Long before we had left Vancouver, many people had told us that this border ceremony was a must-see event and that we should see when we were in Amritsar.

To be honest, neither Barb or I planned to see this as we both thought that it was going to be somewhat interesting but we both thought that it wasn’t going to be our thing. In the end, we decided to go but didn’t have high expectations.

I’ve got to admit that the event was completely different from what I thought it was going to be and in the end glad that we went.

The first thing that we quickly learned is that the border ceremony is a complete theatrical event complete with pounding music, Bollywood-style dancing and flag-waving cheers. A few hundred metres away on the Pakistan side of the border gates, it appeared to be the exact same thing occurring with the except of the dancing girls. On both sides, thousands of people packed the stands to cheer on their country’s military, all to a very theatrical atmosphere. Eventually, the military participants came out to thunderous cheers and began the gate closing ceremony. Complete with high foot marching, foot stomping and fist waving, the whole process had an over the top feel to it.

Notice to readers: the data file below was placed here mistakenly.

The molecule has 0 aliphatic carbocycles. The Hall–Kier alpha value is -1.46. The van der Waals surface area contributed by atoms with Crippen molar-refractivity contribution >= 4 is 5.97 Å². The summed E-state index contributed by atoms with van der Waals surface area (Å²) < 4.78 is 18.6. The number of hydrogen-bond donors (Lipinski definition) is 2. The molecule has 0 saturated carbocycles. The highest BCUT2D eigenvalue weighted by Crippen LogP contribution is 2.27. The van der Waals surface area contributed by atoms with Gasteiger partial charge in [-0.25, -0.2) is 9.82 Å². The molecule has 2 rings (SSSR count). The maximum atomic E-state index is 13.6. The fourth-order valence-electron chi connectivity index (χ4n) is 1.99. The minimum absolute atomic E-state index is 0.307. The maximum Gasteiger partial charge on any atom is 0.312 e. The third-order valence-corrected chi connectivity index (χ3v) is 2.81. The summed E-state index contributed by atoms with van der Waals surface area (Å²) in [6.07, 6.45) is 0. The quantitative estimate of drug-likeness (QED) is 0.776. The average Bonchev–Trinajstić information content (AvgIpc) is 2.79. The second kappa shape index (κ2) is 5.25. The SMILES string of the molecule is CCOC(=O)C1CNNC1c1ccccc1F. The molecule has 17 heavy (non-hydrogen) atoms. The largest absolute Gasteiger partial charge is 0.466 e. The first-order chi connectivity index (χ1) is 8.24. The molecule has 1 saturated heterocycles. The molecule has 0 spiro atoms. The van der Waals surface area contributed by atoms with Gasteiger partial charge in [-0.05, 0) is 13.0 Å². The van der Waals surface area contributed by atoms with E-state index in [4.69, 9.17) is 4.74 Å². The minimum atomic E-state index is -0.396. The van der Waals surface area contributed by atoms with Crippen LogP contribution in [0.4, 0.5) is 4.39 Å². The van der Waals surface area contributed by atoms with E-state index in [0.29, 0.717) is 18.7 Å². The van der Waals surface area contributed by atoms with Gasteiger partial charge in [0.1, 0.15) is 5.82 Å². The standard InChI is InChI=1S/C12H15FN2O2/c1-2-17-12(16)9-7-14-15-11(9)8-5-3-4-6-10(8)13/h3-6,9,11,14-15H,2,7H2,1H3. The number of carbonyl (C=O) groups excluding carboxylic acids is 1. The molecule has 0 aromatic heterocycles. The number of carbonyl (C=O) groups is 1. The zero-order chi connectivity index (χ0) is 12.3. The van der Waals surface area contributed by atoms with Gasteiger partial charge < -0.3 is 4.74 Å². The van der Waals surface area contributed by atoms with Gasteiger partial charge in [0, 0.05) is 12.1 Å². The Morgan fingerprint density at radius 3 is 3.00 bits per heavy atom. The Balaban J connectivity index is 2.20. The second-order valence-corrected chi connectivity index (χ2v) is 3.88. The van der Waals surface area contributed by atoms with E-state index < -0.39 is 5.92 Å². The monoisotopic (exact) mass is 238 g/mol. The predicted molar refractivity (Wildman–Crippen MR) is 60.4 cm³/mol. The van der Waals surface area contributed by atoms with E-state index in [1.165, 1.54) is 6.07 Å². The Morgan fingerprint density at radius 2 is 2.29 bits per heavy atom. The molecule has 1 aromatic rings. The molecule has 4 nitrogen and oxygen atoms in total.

Barb and I were directed to a special section of the stands where most of the non-Indian people were. I’m still not completely sure if this was an honour given to us to be closest to the gate or to be segregated from the “real” audience who were cheering loudly while our section was mostly silent.

I have to admit that I’m not completely clear about the politics between India and Pakistan but given the tone of the show and the military aspects I have to assume that it’s not peace and happiness.

Nonetheless, if you’re in the Amritsar area, I feel that this is worth the few hours to attend the border closing ceremony and should be considered a must-do event.

Moving On

Now that we’ve come back from Amritsar and are spending the night in Delhi again, tomorrow we’ll be moving on with our driver to a new region of the country. I’ll check back in a few days with more details.


In addition to the photos in this blog post, I’ve uploaded quite a few new photos onto my photo blog:




  • Sonny

    Your posts are so enjoyable to read. It feels like I am there. Look forward to hearing all about it when you get back. Especially the Golden Temple and Diwali celebrations.

  • Percy Smith

    I have to agree with the comments you make. They are precise and very interesting to read. Makes you feel right there.Look forward to having you home. Have a safe journey.

    Love Dad